Intelligence in a Sea of Data
The science classroom is intentionally a place where learning occurs … wherestudents are intended to come to know certain things about the nature of the world welive in. But what exactly does that mean? Merriam-Webster tells us that the word
comes, via various detours through linguistic byways, from the Latin present participle of
: to know. While the etymology of a word does not determine contemporaryconnotation or denotation, it is the case that science is a (and probably
) dominantWestern means of knowing, understanding, and therefore learning about the world today.But when just about anything anyone wants to know is a simple search away, what,specifically, constitutes education in the age of Google? And, is it enough to know
?A veteran science teacher that I interviewed broached this topic when Iinterviewed him recently. During our discussion of educational technology, I asked him if there are any ways that technology hinders learning. His answer is both insightful andrevealing, for multiple reasons:At times it may end up giving people a real quick fix to a problem and they maynot be actually forced to think it through. Since Google, students need an answerquickly, so they don't know how to use a glossary or index. They want somethingright away, and to look back to a previous paragraph is too much effort.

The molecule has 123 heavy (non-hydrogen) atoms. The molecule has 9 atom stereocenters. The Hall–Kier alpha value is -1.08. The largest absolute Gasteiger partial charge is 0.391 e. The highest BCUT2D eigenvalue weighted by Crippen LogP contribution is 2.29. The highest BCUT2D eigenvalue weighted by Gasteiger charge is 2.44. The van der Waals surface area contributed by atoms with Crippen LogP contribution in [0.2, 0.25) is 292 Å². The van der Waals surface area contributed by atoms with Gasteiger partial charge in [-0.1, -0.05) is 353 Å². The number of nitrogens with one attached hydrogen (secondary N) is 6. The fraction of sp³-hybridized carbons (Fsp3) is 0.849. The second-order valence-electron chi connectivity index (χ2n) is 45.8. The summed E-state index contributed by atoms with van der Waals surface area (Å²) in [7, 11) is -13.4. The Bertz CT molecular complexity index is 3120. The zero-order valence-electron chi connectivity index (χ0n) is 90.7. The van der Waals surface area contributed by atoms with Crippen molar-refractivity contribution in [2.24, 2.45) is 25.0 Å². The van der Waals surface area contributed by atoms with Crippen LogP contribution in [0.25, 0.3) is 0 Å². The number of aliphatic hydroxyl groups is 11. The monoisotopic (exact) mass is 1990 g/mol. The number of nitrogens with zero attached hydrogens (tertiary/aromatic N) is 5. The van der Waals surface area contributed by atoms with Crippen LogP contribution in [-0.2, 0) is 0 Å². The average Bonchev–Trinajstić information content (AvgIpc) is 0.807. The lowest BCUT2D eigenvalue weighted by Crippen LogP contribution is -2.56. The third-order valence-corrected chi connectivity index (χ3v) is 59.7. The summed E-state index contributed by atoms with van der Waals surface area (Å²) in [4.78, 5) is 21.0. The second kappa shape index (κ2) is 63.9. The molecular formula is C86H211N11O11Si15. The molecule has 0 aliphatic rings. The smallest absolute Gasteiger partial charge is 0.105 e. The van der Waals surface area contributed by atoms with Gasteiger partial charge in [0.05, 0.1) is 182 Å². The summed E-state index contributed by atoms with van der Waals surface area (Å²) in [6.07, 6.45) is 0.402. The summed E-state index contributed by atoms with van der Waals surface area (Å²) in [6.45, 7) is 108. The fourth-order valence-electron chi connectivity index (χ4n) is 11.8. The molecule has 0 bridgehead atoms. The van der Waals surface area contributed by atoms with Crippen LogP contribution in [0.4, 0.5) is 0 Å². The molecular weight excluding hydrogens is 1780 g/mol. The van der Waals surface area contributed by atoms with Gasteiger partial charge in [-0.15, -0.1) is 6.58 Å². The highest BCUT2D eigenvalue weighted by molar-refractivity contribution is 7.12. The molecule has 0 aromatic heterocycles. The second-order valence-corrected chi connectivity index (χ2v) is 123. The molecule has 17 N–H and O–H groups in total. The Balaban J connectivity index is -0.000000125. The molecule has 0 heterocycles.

He’s actually saying two things here. First, that students in some cases are seeking
Interview with veteran teacher conducted January 27, 2009, by John Koetsier.